We felt it was vital to show the history of the band and how it also parallels some of the social history of Los Angeles. They were really unique as they demolished the walls of genre and really influenced a lot of today’s biggest rock and rap stars. But we also were struck by the personal dynamics between the members, especially Norwood (bass) and Angelo (singer, sax, theremin). They are almost complete opposite personality types – both wonderfully crazy in their own ways – but are tied together through the music. They struggle with dysfunction as aging punk rockers but also have an admirable eternal optimism that keeps them going and making their compelling and funky art. So we wanted to show the history and legacy of the band but also wanted to present an intimate portrait of Angelo and Norwood as this creative couple that have their ups and downs but in the end are triumphant survivors doing it on their own terms.
On gaining access to the band…
A big challenge was gaining the trust of the band and working hard to capture genuine verite moments that could engage an audience when a lot of the life of a musician can seem rather boring, whether on the road, in the studio, or at home. You know, airports, long bus rides, doing soundchecks, waiting and waiting and waiting… then magic! In the end, amidst sleepless days and nights and lots of caffeine, the personalities of all of the guys, from the past to present members made it all enjoyable.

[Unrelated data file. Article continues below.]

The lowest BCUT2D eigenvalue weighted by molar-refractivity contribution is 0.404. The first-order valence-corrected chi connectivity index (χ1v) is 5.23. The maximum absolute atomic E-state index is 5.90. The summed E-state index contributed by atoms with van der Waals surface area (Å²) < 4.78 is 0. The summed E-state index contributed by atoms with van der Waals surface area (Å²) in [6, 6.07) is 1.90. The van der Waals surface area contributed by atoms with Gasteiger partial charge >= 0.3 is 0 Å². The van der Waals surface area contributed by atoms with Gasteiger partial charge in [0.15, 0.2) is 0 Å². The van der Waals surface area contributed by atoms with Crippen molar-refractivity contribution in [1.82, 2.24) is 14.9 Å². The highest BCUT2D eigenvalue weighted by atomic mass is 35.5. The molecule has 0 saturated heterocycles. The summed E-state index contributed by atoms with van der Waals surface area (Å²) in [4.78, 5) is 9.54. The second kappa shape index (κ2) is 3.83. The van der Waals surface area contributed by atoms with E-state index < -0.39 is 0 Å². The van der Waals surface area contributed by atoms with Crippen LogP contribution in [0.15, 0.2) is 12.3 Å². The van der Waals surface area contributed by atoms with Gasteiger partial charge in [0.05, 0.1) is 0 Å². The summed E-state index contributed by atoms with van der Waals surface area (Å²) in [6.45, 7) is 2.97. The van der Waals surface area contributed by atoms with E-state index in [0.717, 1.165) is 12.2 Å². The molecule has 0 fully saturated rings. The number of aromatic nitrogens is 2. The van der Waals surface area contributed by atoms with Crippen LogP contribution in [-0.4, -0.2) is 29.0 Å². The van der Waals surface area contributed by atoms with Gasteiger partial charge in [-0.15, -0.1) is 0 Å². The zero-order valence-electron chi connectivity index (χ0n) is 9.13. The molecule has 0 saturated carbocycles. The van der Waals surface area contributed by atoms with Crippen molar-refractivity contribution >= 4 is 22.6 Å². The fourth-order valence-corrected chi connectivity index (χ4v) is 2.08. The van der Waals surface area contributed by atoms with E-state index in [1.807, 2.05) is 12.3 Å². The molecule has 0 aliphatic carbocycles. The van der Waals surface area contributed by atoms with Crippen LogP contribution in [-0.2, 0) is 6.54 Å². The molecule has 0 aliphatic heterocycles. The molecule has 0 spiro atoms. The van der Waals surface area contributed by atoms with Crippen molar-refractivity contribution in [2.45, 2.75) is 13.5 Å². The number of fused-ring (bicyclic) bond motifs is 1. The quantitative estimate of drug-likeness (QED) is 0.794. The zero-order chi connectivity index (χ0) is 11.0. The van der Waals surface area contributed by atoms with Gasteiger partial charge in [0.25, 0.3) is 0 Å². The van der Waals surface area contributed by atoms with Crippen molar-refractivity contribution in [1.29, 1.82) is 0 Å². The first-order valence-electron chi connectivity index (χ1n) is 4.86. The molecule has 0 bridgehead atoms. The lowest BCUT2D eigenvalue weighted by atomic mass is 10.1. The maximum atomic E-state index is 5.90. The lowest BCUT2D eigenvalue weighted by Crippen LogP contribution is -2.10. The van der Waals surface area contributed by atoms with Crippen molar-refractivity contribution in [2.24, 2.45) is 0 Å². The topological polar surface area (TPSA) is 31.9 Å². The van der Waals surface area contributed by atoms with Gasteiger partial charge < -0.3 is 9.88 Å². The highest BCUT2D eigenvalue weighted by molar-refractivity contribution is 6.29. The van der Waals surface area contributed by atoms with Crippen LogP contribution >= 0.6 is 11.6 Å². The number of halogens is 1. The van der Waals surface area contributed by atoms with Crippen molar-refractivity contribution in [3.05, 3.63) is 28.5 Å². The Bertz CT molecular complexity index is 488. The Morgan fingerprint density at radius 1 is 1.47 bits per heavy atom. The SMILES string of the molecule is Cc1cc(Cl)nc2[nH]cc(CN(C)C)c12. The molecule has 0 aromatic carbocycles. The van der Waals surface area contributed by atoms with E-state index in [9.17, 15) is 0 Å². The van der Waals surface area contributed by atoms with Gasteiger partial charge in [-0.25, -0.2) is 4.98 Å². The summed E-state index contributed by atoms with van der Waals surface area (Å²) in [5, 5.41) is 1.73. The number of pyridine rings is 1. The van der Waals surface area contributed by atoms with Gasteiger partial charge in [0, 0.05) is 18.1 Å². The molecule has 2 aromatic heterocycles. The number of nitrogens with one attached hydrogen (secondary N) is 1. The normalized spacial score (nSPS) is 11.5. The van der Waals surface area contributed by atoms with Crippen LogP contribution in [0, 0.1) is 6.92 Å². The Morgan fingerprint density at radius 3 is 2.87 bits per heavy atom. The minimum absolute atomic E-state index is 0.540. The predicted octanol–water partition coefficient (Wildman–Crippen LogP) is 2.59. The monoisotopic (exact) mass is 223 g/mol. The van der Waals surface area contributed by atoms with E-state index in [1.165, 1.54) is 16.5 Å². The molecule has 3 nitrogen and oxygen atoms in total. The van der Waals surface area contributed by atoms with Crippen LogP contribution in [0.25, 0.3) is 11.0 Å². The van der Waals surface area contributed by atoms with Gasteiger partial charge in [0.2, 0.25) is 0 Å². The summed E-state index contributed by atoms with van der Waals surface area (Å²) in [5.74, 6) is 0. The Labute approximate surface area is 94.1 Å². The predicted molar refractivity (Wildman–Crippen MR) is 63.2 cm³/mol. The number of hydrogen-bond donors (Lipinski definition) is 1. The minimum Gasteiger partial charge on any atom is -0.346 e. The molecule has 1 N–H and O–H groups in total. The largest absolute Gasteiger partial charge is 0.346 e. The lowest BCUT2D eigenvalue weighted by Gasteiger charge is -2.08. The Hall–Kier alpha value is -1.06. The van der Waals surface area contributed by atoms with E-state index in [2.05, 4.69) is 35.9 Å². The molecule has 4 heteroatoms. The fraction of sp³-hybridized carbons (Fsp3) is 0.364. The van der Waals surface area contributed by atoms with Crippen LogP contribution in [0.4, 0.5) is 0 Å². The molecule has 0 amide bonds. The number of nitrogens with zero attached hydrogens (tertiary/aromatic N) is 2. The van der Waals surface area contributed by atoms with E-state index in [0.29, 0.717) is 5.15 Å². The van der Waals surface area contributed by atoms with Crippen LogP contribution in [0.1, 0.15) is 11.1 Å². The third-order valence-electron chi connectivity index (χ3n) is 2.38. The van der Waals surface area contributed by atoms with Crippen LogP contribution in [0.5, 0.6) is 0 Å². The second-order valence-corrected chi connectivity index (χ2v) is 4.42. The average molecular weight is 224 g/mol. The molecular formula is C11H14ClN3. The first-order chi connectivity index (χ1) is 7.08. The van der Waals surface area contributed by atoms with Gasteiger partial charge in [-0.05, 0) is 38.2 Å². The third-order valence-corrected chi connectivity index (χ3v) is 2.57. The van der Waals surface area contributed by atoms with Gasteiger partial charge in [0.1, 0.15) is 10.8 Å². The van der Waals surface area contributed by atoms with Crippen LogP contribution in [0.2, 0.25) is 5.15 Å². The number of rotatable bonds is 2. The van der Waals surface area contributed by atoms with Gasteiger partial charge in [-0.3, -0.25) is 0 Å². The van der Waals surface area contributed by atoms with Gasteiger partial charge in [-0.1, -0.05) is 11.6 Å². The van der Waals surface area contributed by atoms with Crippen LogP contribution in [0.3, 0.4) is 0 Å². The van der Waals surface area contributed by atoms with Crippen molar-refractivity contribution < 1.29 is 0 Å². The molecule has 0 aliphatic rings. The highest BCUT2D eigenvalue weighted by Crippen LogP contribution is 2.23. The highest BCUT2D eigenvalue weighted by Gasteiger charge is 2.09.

On bringing the film to LA…
The easy answer would be to highlight the fact that the film is about a classic L.A. rock band that was both unconventional yet hugely popular in the 80s and 90s. And a lot of the film reflects what was going on in L.A. at the time, so if someone is interested in Los Angeles history or music, then the film is already ready in your sweet spot. But beyond that, we think all of the guys in the band have strong, eccentric personalities that shine brightly in the film and infuse the film with humor and emotion that anybody can relate to even if they have never heard of Fishbone. If you like offbeat documentaries about outsiders and rebellion, well you’re going to get a kick out of watching the film.
The filmmakers’ film inspriations…
There are several recent documentaries that served as guide posts in how to shape a story about unique artists and musicians like “DiG!,” the “Devil and Daniel Johnston,” “Anvil,” “New York Dolls,” and “Crumb.” And we loved the music doc, “Joy Division,” for its exploration of how geography shaped a band. But bar none, “Fast, Cheap, and Out of Control” inspired us to start making documentaries and continues to inspire any films we make.
The filmmakers’ future projects…
Chris is juggling a couple of different documentary projects from a film on gay truck drivers to one on off-beat taxidermy and a doc called “Innocents Abroad,” which is a contemporary, documentary update of Mark Twain’s similarly named non-fiction classic where he’s following a group of six young Southern Baptists on their first journey outside America, on a Bible tour that follows the footsteps of the Apostle Paul through southern Europe and the Middle East.
Lev is developing a documentary called “Model City” about the city of Irvine. Irvine has been named the safest city in America 5 years in a row and wins numerous awards for their civic programs. It has a lot going for it as a post-suburban city in the 21st Century and is now serving as a model for development around the world, most notably in China. But at the same time there are other issues that give it a sort of creepy, dystopic vibe that spawns natives like Zach de La Rocha of Rage Against the Machine and the comedy of Will Ferrell.